Posted in: Family Law

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The Supreme Judicial Court vacated the judgment of the trial court denying the State’s motion to reconsider the court’s order dismissing, with prejudice, thirteen of the State’s fifteen counts against Defendant as a sanction for an alleged discovery violation. Although the trial court noted that the discovery violation was not the result of any bad faith or improper effort, it determined that dismissal was the appropriate sanction. The Supreme Judicial Court remanded the case to the trial court, holding that the court erred as a matter of law by concluding that the State committed a discovery violation, and therefore, it had no authority to sanction the State. View "State v. Hassan" on Justia Law

Posted in: Criminal Law

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The Supreme Judicial Court affirmed the judgment of the trial court convicting Defendant of hindering apprehension, obstructing government administration, and refusing to submit to arrest. On appeal, Defendant argued that the trial court’s jury instructions on the justification of defense of premises were deficient. The Supreme Judicial Court disagreed, holding (1) a citizen is not justified in using nondeadly force against a law enforcement officer for the purpose of defending one’s premises; and (2) because the Criminal Code does not create a justification that allowed Defendant to use nondeadly force against the law enforcement officer in this case in order to defend her premises, Defendant was not entitled to any instruction on that issue. View "State v. French" on Justia Law

Posted in: Criminal Law

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The Department of Health and Human Services initiated a child protection proceeding. The court entered a preliminary protection order and placed Corey in Department custody on April 22, 2017, the day the child was born. After a contested hearing the district court entered a jeopardy order with respect to Corey, including a provision, based on the court’s finding that continued reunification services were inconsistent with the permanence plan, relieving the Department of its obligation to provide Corey’s mother with reunification services under 22 M.R.S. 4041(2)(A-2)(2). The court made findings that the mother has been diagnosed with Schizoaffective Disorder and struggles with daily functioning and social interactions. According to her psychiatric nurse practitioner, the mother can do no more than manage her own activities of daily living; she has been living at a homeless shelter for seven years and cannot live there with a child, nor could she live in a group home with a child. The Maine Supreme Judicial Court affirmed, finding that the determination of jeopardy was supported by the evidence. View "In re Corey T." on Justia Law

Posted in: Family Law

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At issue was the application of the consent to adoption statute, Me. Rev. Stat. 18-A, 9-302, to contested adoption proceedings heard in the district court following a district court judgment terminating parental rights concerning the child. The Supreme Judicial Court affirmed the judgment of the trial court finding that Foster Parents had met their burden to prove by a preponderance of the evidence that the Department of Health and Human Services had acted unreasonably in withholding its consent to their adoption of Child. Because Child’s parents’ rights had been terminated and because the Department had legal custody of Child, section 9-302(a)(3) required that the Department’s written consent had to be obtained before any adoption could be granted. After a hearing, the district court found that the Department unreasonably withheld its consent to Foster Parents’ adoption petition. The Supreme Judicial Court affirmed, holding that the evidence in the record supported the trial court’s findings and discretionary determinations. View "In re Adoption of Paisley" on Justia Law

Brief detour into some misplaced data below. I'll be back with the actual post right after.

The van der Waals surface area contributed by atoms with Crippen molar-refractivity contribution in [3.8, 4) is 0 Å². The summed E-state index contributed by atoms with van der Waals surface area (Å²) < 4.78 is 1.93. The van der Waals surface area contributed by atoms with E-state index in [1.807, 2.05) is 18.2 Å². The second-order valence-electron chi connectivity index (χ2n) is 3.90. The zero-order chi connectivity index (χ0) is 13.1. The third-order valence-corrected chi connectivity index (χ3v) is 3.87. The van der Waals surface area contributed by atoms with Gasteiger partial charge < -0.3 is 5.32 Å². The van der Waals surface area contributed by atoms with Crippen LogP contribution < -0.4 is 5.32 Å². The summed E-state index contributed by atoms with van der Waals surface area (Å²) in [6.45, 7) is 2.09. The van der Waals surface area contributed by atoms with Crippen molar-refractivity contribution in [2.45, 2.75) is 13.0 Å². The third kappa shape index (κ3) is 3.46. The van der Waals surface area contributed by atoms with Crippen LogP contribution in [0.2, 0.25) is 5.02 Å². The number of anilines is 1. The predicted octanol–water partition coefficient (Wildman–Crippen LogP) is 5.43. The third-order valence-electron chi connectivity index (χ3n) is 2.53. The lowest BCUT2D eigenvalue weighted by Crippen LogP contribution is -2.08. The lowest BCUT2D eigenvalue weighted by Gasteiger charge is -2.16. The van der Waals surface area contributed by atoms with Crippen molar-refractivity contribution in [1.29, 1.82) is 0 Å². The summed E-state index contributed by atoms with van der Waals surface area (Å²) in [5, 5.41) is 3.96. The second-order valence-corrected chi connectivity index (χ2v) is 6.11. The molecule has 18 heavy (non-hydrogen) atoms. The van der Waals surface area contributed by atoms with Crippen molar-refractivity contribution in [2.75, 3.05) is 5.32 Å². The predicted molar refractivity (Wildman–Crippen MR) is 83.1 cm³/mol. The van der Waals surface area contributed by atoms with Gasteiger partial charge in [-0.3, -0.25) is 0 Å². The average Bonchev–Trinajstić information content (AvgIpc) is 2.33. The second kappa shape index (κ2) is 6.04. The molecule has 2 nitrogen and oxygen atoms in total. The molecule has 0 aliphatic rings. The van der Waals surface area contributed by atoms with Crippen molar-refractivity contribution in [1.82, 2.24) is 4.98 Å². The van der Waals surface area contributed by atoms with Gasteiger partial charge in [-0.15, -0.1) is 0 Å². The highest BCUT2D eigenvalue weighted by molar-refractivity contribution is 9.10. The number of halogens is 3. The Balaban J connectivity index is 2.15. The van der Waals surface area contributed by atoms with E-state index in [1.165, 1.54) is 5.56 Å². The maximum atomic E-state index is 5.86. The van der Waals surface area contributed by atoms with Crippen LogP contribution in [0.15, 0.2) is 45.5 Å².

Posted in: Family Law

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The Supreme Court concluded that former York County Probate Judge Robert M.A. Nadeau violated Rule 2.11(A) of the Maine Code of Judicial Conduct when he participated in the resolution of a case after acknowledging that he would be required to recuse for bias if an evidentiary hearing were necessary. The court accepted the Committee on Judicial Responsibility and Disability’s recommendation and ordered that Judge Nadeau be publicly reprimanded for violating Rule 2.11(A), noting that, while a sanction was warranted for Judge Nadeau’s misconduct, the need to deter others from similar misconduct was tempered by the fact that Judge Nadeau was no longer a judicial officer and was serving a suspension from the practice of law. View "In re Robert M.A. Nadeau" on Justia Law

Posted in: Legal Ethics